Net neutrality– a phrase having zero meaning to me prior to this blog.
After reading the context and watching the video on Obama’s stance, I still found myself questioning (just a little) what is the point to this? How is my internet is limited? How does this effect me?
So I stumbled upon this video,
which offers a little more palatable insight on the subject.
Net neutrality is good, and something we must strive to maintain as a country. Net neutrality ensures users that they will never be stripped of basic web rights.
Such rights consist of large internet service providers (ISP’s) agreeing not to block any legal web content, throttle services, or provide any unfair “fast lanes”.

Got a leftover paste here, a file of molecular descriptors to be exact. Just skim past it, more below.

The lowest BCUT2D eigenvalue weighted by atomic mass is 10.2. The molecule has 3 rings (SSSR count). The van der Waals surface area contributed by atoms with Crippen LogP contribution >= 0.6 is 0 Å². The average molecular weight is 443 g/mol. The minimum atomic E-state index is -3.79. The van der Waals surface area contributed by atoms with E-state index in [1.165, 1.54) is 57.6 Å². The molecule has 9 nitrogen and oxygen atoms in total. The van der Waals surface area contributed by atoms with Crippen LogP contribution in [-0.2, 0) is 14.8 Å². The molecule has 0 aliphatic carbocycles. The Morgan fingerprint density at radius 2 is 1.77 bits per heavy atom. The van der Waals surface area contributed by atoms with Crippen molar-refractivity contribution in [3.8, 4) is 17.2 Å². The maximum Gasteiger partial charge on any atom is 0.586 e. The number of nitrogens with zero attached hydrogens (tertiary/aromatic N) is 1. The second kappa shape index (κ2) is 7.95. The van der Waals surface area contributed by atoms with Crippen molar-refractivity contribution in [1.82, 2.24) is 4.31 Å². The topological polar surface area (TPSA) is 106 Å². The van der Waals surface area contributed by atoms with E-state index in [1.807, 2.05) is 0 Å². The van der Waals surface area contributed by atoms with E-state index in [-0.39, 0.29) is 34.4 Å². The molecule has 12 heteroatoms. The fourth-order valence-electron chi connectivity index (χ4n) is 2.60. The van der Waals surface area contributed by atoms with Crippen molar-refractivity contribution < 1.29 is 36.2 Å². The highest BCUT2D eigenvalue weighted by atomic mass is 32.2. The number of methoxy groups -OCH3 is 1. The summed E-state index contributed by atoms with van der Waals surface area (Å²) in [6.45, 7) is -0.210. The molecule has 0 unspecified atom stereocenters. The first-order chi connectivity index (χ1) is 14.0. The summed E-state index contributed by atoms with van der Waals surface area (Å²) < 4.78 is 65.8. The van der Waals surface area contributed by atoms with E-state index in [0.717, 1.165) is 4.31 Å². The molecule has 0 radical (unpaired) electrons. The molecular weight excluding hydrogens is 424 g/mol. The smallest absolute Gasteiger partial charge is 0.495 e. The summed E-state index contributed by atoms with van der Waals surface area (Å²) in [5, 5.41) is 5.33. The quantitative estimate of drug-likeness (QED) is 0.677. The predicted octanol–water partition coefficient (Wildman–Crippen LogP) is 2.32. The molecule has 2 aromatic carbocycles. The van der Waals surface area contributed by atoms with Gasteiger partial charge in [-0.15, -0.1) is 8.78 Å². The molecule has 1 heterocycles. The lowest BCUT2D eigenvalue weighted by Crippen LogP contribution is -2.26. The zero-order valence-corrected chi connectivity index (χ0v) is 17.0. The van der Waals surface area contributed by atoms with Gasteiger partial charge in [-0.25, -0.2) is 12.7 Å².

Loss of net neutrality could (potentially) be very lucrative for ISP companies! Just think, without net neutrality, businesses could pay ISP’s a x amount of dollars to have their internet services provided at a faster rate than their competition. This, however, would prove to be hazardous. The biggest companies would own rights to the fastest services, leaving our internet experience very limited.
Net neutrality is what allows us to freely explore websites such as Youtube, Facebook, Twitter, etc., with ease and convenience. Currently, ISP’s have very little, if any, control over our viewing habits. One instance of limitation exists within cell providers. Almost all data plans are regulated in pricing brackets. Perhaps if the President can persuade the FCC to reclassify internet service under title two of the Telecommunications Act, our internet experiences will remain free, and equal for all, always.
[Learn more about American internet usage here]